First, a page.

I believe everyone has the right to their own person and a moral duty to sustain life.
The abortion debate is then a conflict between the mother’s right to her own person and her duty to sustain the life of the unborn. The questions are when the unborn gains a right to their own person, when the mother’s duty to sustain the life of the unborn takes effect and whether and when the law should transform that duty into a legal obligation.
Logically, I see no choice but to accept that a person first exists with a right to their own life when unique DNA is created, that is, at the point of conception.
The mother’s moral duty, and her partner’s, begins before conception with the matter of contraception. I hope few would argue to legislate for people’s action at that point.
The question is when the mother’s moral duty becomes a legal obligation not to terminate a pregnancy. It seems to me impossible in a world of imperfect morality to legislate for every circumstance in the earliest stages of pregnancy and so there must be a role for conscience in those stages.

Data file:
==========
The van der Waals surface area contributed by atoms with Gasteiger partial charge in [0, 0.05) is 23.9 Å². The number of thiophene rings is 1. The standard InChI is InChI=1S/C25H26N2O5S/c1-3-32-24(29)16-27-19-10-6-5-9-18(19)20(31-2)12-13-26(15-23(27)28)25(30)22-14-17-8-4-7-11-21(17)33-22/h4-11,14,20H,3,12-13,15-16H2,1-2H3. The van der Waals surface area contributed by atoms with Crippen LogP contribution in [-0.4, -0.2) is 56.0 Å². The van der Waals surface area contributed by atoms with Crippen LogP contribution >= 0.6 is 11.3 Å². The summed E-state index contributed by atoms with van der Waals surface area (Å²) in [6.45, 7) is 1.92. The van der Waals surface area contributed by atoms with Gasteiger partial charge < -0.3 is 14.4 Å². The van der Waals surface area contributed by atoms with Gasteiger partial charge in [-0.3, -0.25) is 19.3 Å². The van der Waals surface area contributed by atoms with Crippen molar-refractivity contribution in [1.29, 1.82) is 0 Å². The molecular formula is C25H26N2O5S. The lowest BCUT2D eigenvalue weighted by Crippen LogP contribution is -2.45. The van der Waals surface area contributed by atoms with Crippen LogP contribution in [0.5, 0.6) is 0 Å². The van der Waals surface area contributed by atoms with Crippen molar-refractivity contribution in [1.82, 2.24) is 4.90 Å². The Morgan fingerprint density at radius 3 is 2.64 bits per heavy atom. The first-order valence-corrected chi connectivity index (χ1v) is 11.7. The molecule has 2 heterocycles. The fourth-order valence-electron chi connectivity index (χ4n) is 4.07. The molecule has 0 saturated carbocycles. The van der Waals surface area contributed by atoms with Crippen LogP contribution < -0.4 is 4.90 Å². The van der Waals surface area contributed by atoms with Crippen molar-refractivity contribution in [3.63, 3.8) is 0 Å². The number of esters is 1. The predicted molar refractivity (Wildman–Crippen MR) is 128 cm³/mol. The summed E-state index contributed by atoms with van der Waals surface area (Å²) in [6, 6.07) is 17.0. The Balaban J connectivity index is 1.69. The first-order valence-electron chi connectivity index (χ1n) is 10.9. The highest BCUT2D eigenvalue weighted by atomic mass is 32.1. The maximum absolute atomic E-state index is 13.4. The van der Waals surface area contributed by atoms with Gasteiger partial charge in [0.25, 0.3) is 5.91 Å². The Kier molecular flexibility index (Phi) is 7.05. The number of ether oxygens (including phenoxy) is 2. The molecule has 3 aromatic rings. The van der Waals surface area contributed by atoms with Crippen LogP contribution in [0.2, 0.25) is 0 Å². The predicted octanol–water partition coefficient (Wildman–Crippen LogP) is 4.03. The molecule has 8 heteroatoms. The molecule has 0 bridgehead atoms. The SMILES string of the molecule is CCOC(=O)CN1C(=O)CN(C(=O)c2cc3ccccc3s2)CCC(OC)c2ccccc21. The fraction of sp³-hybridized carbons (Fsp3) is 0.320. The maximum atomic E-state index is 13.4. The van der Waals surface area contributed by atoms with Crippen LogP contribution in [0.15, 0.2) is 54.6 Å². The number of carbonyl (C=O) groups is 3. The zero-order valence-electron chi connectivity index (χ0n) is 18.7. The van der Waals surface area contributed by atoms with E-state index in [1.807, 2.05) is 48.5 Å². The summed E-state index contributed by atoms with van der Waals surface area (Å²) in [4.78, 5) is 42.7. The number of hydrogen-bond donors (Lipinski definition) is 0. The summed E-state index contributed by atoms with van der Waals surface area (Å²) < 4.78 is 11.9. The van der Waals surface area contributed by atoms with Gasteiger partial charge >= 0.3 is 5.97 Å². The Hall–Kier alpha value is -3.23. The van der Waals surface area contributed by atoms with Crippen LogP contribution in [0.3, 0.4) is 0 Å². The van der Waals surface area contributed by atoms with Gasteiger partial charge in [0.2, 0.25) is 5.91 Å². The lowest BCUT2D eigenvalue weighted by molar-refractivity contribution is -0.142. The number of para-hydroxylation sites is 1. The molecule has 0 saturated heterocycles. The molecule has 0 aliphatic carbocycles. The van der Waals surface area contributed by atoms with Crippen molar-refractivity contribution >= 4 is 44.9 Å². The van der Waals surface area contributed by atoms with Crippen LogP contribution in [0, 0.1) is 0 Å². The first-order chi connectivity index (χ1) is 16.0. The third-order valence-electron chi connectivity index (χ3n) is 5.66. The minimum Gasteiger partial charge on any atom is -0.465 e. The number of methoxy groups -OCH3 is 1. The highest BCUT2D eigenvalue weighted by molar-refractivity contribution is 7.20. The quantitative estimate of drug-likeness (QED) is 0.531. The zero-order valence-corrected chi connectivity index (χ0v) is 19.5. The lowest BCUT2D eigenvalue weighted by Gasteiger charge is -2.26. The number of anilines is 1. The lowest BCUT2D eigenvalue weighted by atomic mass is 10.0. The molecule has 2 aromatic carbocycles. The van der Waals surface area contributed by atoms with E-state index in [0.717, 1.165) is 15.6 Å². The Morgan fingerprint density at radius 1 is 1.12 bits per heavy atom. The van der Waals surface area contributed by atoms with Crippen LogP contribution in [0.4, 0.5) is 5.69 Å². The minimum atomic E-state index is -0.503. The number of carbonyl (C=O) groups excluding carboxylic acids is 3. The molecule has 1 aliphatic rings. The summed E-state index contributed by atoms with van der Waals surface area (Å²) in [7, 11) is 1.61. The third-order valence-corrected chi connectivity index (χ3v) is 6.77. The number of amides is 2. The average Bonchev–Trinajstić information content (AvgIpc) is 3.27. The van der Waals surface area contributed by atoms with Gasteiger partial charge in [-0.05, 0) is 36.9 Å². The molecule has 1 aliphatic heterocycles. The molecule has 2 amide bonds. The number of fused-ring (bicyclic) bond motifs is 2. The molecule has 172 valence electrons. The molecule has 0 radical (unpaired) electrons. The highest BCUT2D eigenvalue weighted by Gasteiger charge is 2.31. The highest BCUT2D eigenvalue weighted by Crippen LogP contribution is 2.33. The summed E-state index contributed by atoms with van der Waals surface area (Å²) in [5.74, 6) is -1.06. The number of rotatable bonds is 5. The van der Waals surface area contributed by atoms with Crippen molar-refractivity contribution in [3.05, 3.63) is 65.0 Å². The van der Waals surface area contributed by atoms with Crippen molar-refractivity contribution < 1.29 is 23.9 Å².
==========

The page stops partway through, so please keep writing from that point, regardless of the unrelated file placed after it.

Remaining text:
I accept the tragic, lamentable right of a person to take their own life, but I reject the idea that such a right conveys on another person any obligation to assist. I am convinced that no person should be compelled to assist dying nor should they be compelled to accept within the vicinity of their property or locality the imposition of a facility within which dying is assisted.
Therefore, if we are to have a state with a duty to protect life, liberty and property:
- I am opposed to the creation of embryos which will be deliberately destroyed.
- I support reducing the time limit within which abortion is permitted.
- I recognise that extreme circumstances, conscience and differences of opinion over the nature of embryos in the earliest stages of development make it impossible to eradicate abortion and related actions completely.
- I am opposed to some of the potential consequences of legalising assisted dying outlined above.